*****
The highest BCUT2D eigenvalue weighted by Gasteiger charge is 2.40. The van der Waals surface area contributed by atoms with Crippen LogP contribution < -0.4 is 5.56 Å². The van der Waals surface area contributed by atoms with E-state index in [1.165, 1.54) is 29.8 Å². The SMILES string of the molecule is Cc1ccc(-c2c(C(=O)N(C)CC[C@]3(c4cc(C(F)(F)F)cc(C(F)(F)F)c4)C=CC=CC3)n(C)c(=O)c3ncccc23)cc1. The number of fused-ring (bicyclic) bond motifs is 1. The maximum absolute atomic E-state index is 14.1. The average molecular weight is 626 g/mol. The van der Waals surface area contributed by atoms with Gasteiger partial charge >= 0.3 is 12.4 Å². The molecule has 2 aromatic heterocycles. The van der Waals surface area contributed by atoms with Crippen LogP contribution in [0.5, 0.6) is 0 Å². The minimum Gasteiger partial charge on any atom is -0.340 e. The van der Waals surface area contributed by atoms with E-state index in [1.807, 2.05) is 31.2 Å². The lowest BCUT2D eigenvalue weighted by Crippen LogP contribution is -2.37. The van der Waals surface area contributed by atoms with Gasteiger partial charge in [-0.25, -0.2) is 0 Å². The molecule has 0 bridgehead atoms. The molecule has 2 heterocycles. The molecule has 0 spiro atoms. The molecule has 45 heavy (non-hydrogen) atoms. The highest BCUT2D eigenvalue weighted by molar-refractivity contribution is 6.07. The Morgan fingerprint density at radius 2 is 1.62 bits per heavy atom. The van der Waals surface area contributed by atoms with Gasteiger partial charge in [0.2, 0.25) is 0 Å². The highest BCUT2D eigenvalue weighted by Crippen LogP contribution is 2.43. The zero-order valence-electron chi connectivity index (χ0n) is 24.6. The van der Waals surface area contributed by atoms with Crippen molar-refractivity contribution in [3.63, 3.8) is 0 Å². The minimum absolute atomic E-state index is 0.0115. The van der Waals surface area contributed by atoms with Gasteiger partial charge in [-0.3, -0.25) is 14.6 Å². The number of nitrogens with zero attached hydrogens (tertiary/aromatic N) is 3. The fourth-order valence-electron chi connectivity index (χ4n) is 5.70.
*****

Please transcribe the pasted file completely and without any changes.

The highest BCUT2D eigenvalue weighted by Gasteiger charge is 2.40. The van der Waals surface area contributed by atoms with Crippen LogP contribution < -0.4 is 5.56 Å². The van der Waals surface area contributed by atoms with E-state index in [1.165, 1.54) is 29.8 Å². The SMILES string of the molecule is Cc1ccc(-c2c(C(=O)N(C)CC[C@]3(c4cc(C(F)(F)F)cc(C(F)(F)F)c4)C=CC=CC3)n(C)c(=O)c3ncccc23)cc1. The number of fused-ring (bicyclic) bond motifs is 1. The maximum absolute atomic E-state index is 14.1. The average molecular weight is 626 g/mol. The van der Waals surface area contributed by atoms with Gasteiger partial charge >= 0.3 is 12.4 Å². The molecule has 2 aromatic heterocycles. The van der Waals surface area contributed by atoms with Crippen LogP contribution in [0.5, 0.6) is 0 Å². The minimum Gasteiger partial charge on any atom is -0.340 e. The van der Waals surface area contributed by atoms with E-state index in [1.807, 2.05) is 31.2 Å². The lowest BCUT2D eigenvalue weighted by Crippen LogP contribution is -2.37. The van der Waals surface area contributed by atoms with Gasteiger partial charge in [-0.25, -0.2) is 0 Å². The molecule has 0 bridgehead atoms. The molecule has 2 heterocycles. The molecule has 0 spiro atoms. The molecule has 45 heavy (non-hydrogen) atoms. The highest BCUT2D eigenvalue weighted by molar-refractivity contribution is 6.07. The Morgan fingerprint density at radius 2 is 1.62 bits per heavy atom. The van der Waals surface area contributed by atoms with Gasteiger partial charge in [0.2, 0.25) is 0 Å². The highest BCUT2D eigenvalue weighted by Crippen LogP contribution is 2.43. The zero-order valence-electron chi connectivity index (χ0n) is 24.6. The van der Waals surface area contributed by atoms with Crippen molar-refractivity contribution in [3.63, 3.8) is 0 Å². The minimum absolute atomic E-state index is 0.0115. The van der Waals surface area contributed by atoms with Gasteiger partial charge in [-0.3, -0.25) is 14.6 Å². The number of nitrogens with zero attached hydrogens (tertiary/aromatic N) is 3. The fourth-order valence-electron chi connectivity index (χ4n) is 5.70.